4 Things to Know About Social Media and Your Employee Handbook

If you have seen the news lately, whether you watch it, read it, or tweet it, you have probably seen a story about someone who was let go from their place of employment because they violated the social media policy in their company handbook. Cue Juli Briskman, who was let go from her job after a picture of her flipping off the president’s motorcade went viral.

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Getting a grasp on social media and the employee handbook can be overwhelming, which is why Harris Beach put together an in-depth presentation on all you need to know about social media and the employee handbook. If your organization, like many companies, are tackling this issue, this is a must read.  Find it here.

Whether you are taking a hard look at your company’s social media policies, or you are just a social media user with a job, you need to know your rights and protections. Here are a few takeaways from our first Legal Briefs Event of 2018:


4 Things to Know About Social Media and the Employee Handbook:

 

1. Social media can blur the line between work and personal life.

Fortunately, or unfortunately, social media allows us to connect and socialize with more people in a more public way. The downside is some of those people could be your co-workers, employees, or clients. That’s when the line between work life and personal life becomes blurred. Whether accidental or intentional, social media often complicates things for the employee and the employer.

2. It’s best not to friend or follow a subordinate and/or manager.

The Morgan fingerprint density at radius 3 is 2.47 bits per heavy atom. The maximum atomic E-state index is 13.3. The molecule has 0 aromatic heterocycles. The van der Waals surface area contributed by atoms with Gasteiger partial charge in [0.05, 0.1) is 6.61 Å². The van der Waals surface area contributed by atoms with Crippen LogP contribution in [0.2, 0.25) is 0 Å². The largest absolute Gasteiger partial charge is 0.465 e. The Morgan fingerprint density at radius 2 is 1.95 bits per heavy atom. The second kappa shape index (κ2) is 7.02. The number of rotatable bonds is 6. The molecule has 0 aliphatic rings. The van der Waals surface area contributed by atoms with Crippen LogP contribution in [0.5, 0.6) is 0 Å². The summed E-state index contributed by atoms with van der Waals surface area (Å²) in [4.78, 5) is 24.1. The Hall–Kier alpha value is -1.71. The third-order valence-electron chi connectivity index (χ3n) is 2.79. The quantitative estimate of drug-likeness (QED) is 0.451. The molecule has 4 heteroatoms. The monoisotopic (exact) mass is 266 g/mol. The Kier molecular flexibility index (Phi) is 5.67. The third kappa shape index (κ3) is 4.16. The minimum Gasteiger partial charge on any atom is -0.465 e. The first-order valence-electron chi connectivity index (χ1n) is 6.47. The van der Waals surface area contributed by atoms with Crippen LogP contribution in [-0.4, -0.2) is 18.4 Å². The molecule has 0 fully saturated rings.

While not necessarily illegal, it can lead to oversharing and awkward situations. Through social activity, friends learn about medical conditions, marital status, sexual orientation, race issues and beliefs, religions and other pieces of information that may never have come up had the two employees not connected online.  In serious cases, this can lead to discrimination and/or harassment claims.

3. Know/read your employee handbook.

While social media policies are still evolving, your employee handbook should give you a good idea on where your company stands.  It should cover electronic communication policies like internet, email, voicemail and other messaging systems, like chat.  Be aware that a handbook will often state that you have no expectation of privacy for any communications on a company computer – we repeat: no expectation of privacy.

4. Do NOT post negative comments about your employer.

This is (hopefully) an obvious one, but don’t post any proprietary information or anything disparaging, disrespectful, defamatory.  Again, this is not illegal, but this is often a section in the handbook and is grounds for termination.  Not to mention that this type of activity could prevent you from getting another job.

So, people – Practice safe social – be careful who you friend/follow, be careful what you do on your work computer and if you are having a bad day at work, write it down on a piece of paper…and then shred it.

 

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About Rachael Herrmann

Program Manager